So what’s next?
So how can any ambitious young European politician promote a more centrist, federal model, reforms and policies on a pan-European level? Of course, primarily he will have to convince all countries and groups in the union of the necessity of such reforms and the beneficial impact they can have in every nation. But to achieve that, he will need to speak not as a French man, a Greek, a German or Dutch, but as a European who understands and respects all the different mentalities, cultures, economies and sensitivities that comprise the EU.
President Macron may have all these qualities, yet under his current role he can never successfully promote them. He is the President of France and this limits him greatly. Yet as a top EU official, such as the European Parliament or Commission President, someone like Macron might have a chance, if only national governments again are willing to listen and most importantly, stick with the agreements. Consequently, Europe’s openness and democratic values delay greatly any progress or quick response to problems that the continent is faced with. As the EU expands and takes in more nations, the diversity is enhanced thus any consensus is an ever-bigger challenge. It will need a very charismatic leader, to unify the quarrelling Europeans.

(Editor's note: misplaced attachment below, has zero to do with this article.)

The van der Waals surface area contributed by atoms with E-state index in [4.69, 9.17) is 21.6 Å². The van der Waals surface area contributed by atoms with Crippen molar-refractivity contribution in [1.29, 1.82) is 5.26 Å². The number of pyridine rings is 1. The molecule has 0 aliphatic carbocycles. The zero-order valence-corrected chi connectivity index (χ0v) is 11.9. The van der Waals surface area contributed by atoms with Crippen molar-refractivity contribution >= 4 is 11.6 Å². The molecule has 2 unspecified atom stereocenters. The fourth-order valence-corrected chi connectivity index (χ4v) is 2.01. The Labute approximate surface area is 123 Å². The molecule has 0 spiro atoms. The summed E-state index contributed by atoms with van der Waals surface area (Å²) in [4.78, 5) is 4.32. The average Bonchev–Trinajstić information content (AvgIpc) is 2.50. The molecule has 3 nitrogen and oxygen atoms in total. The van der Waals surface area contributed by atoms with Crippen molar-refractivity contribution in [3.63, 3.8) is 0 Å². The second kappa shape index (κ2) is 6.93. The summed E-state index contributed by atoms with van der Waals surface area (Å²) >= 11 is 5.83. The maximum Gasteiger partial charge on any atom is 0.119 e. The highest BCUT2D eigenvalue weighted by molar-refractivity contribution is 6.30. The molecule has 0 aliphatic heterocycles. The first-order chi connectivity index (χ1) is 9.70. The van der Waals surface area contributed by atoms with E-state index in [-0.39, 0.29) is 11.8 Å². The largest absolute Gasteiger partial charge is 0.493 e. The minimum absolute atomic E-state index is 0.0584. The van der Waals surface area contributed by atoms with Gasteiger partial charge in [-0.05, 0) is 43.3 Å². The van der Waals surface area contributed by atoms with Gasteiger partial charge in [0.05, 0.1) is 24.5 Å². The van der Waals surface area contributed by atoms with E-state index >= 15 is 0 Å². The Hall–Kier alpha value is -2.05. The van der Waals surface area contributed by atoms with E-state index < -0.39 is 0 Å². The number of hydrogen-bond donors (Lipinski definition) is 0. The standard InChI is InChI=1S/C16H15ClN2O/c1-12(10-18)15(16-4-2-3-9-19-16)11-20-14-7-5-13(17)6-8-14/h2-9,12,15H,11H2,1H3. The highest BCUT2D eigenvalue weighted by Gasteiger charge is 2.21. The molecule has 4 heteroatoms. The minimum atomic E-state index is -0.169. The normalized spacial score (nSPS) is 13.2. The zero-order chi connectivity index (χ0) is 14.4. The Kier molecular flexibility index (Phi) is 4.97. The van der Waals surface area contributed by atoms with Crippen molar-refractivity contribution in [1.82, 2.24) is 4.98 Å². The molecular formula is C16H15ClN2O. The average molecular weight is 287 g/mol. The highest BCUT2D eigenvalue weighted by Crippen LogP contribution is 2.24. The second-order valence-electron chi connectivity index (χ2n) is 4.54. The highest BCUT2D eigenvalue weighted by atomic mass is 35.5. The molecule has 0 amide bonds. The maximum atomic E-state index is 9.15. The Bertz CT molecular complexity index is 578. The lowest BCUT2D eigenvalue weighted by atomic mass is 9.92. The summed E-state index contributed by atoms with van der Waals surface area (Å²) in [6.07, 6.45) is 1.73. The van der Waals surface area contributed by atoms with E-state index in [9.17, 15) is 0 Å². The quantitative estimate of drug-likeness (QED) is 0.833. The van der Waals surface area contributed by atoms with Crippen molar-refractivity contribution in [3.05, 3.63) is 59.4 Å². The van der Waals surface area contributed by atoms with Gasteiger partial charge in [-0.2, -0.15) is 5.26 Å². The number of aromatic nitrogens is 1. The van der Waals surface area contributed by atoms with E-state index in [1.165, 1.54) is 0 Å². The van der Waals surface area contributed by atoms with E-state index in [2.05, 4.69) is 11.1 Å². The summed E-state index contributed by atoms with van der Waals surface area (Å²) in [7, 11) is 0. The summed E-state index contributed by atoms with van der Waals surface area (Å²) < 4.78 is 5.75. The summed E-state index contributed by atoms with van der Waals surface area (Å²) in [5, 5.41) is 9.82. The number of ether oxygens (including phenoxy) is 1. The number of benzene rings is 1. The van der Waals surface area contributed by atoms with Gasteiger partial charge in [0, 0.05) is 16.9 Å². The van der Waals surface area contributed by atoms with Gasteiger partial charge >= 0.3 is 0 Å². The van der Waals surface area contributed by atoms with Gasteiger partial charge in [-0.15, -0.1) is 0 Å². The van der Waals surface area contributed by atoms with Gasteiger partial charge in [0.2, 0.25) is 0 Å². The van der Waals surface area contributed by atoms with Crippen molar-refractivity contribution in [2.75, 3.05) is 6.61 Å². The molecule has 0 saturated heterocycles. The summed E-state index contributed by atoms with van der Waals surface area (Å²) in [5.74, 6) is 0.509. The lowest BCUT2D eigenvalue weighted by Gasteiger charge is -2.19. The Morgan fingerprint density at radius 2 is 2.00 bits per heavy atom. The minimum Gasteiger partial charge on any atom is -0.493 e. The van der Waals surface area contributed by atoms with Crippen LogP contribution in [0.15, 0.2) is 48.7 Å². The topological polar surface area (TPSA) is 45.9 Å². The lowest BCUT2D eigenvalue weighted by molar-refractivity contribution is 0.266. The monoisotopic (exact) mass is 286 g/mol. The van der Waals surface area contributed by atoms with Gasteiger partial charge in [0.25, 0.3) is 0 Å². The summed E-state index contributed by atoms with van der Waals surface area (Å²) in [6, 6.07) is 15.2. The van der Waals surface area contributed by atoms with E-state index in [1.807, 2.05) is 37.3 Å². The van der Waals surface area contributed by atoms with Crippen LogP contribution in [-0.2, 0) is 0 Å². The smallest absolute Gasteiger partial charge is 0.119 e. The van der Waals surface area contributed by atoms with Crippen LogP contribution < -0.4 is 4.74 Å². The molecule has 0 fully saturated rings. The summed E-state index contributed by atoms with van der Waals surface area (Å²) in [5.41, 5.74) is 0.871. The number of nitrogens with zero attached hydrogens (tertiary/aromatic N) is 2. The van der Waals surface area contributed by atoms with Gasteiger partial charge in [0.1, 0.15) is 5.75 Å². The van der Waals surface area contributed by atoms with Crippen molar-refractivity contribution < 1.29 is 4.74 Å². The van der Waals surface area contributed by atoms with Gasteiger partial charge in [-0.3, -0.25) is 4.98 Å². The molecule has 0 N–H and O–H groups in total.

But as things stand, no government in Europe seems ready to accept a leading voice outside their ranks. So, Macron’s initiative may be finally the only way to have a cross-country political leadership. Even if he fails in convincing the rest of the European elites to accept all his proposals, if we can have leaders of every member states taking in consideration and addressing the rest of the European citizens, it is a good start. Ultimately, we do need a “Conference of Europe,” the way Macron has suggested it. It is time that our continent has its own established think-tank, civil society platform and “agora,” something that besides was the cornerstone of Europe’s first democracy; Ancient Greece.
Modern Europe lacks a physical place outside the various online platforms, in which ordinary citizens and thinkers, together with academics from all member states and of every political, economic and social background or ideology, can gather. A place where they can collectively discuss their future, organize pan-European campaigns, network and get to know more about the EU and its benefits, or the challenges that each state is facing. And since no national or EU politician is willing to take the lead in giving Europe a single voice, perhaps then it will be up to the European Agora, to be the place of the formation of what Europe currently is deprived of.